"I play that with ETFs" is a frequent comment I hear when people talk about their investments. Exchange Traded Funds as originally conceived (like the S&P 500 SPDRs) offered an inexpensive way to gain exposure to a popular index.
But we've moved well past that, and today there are hundreds of ETFs representing everything from Australian Real Estate to Japanese Appliances to Worldwide Water Resources.
I'm not a fan.
1) If you can't pick a stock, what makes you think that you can pick a sector? Often people invest in sector ETFs like biotech or semiconductors because they like the industry but don't want to take the risk of owning the wrong stock (i.e., one which underperforms). I would much rather own a company than an industry. The sector ETF is a diversification strategy, which will reduce your risk of that 50% plunge in a stock when news breaks that the Phase III trial for the lead drug has failed. But diversification works in both directions, reducing both losses and gains. My answer is to not buy a stock with that much risk. If you like biotech, look for some leading biotech stocks. If you can't find any individual stocks that you're willing to invest in, what makes you think that you'll make money with a bunch of them?
2) Do you know what you own? I'll bet that most investors in sector and country ETFs can't name most of the stocks in the ETF. And if you saw a list, there's almost certainly some that you wouldn't consider buying as an individual holding. So why tolerate holdings in your portfolio that you don't like?
But the bigger "know what you own" problem comes with the more exotic ETFs. Let's start with gold. If you own a long gold ETF, you probably want the protection that gold has historically offered in times of great financial stress. But who guarantees your investment if things get really bad? Some financial firm like Bear Stearns or AIG? Citibank? Lloyds of London? And how do you know that there's actually real gold backing your investment? Lots of recent news about once-trusted financial entities that met "black swan" fates. Same goes for other commodity ETFs: do they really own that oil, or corn, or copper?
And then we come to the leveraged ETFs, the "double long" and "triple short" variety. Have you ever asked the sponsors how they manage their positions? It's not simply a matter of buying or selling stocks equal to the ETF position. They use derivatives, and one thing that we've learned in the past year is that derivative instruments can sometimes have unintended consequences. A friend once called one of the sponsoring firms to get the details on how they managed the fund. He was told that they did not disclose that information. So how do we know that, when oil plunges from 147 to 32, your short oil ETF doesn't go bankrupt because of bad hedges?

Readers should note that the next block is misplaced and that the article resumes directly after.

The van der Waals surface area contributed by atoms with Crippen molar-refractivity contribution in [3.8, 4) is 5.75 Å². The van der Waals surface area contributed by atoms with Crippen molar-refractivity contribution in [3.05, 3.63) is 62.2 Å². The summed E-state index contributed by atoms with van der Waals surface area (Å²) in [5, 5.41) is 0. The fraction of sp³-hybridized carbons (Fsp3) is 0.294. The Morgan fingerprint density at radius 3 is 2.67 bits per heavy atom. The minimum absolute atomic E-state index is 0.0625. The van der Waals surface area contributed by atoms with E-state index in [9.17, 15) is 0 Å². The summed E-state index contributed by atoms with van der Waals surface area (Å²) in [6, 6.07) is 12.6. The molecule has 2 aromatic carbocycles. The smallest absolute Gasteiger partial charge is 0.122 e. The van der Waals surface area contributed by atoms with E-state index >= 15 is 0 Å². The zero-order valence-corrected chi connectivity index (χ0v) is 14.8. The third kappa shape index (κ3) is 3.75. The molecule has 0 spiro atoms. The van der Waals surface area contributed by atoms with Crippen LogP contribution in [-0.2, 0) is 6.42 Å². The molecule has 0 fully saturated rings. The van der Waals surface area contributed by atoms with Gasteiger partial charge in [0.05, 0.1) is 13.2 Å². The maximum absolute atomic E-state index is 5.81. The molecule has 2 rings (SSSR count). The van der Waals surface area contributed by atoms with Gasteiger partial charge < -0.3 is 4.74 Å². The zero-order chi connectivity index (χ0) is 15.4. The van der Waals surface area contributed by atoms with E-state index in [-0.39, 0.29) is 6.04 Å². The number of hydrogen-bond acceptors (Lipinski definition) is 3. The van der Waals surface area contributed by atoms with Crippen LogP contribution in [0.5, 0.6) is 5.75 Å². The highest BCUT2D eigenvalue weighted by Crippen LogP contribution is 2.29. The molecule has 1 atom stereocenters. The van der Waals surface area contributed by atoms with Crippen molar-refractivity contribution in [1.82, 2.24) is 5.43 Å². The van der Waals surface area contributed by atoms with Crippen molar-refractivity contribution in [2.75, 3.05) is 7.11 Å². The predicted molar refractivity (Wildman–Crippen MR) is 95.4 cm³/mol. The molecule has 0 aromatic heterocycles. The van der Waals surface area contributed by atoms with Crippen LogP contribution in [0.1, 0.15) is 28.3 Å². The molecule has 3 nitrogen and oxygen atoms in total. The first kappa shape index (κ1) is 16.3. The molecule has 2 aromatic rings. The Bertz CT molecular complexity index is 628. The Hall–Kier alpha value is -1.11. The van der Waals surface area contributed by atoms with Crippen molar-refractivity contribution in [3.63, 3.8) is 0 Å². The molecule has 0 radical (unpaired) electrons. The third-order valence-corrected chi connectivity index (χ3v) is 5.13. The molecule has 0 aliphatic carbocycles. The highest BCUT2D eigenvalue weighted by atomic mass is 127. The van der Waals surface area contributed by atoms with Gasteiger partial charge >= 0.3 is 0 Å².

Quiz question: If I was smart enough to have invested in the double-short Financial Sector ETF (symbol SKF) on the first trade in January 2008 and held that position through the year, how much money would I have made? We all know that financial stocks had absolutely miserable performance in '08. So by being double short, I must have killed it, right? Actually not. In fact, the SKF rose from 99.88 to 103.01 in that 12 month stretch (plus a small dividend). Check it out. The math is a bit complicated, but let's just say that the up days hurt more than down days help. Same thing is true for many leveraged ETFs. My point is that many investors don't really know what they own (until they learn an expensive lesson).
I'm putting PG on the watch list. It's a great company, and it meets most of my criteria, but until now the stock hadn't come down enough to get me interested. With yesterday's selloff, I'll be looking for a chance to buy it if it continues to decline.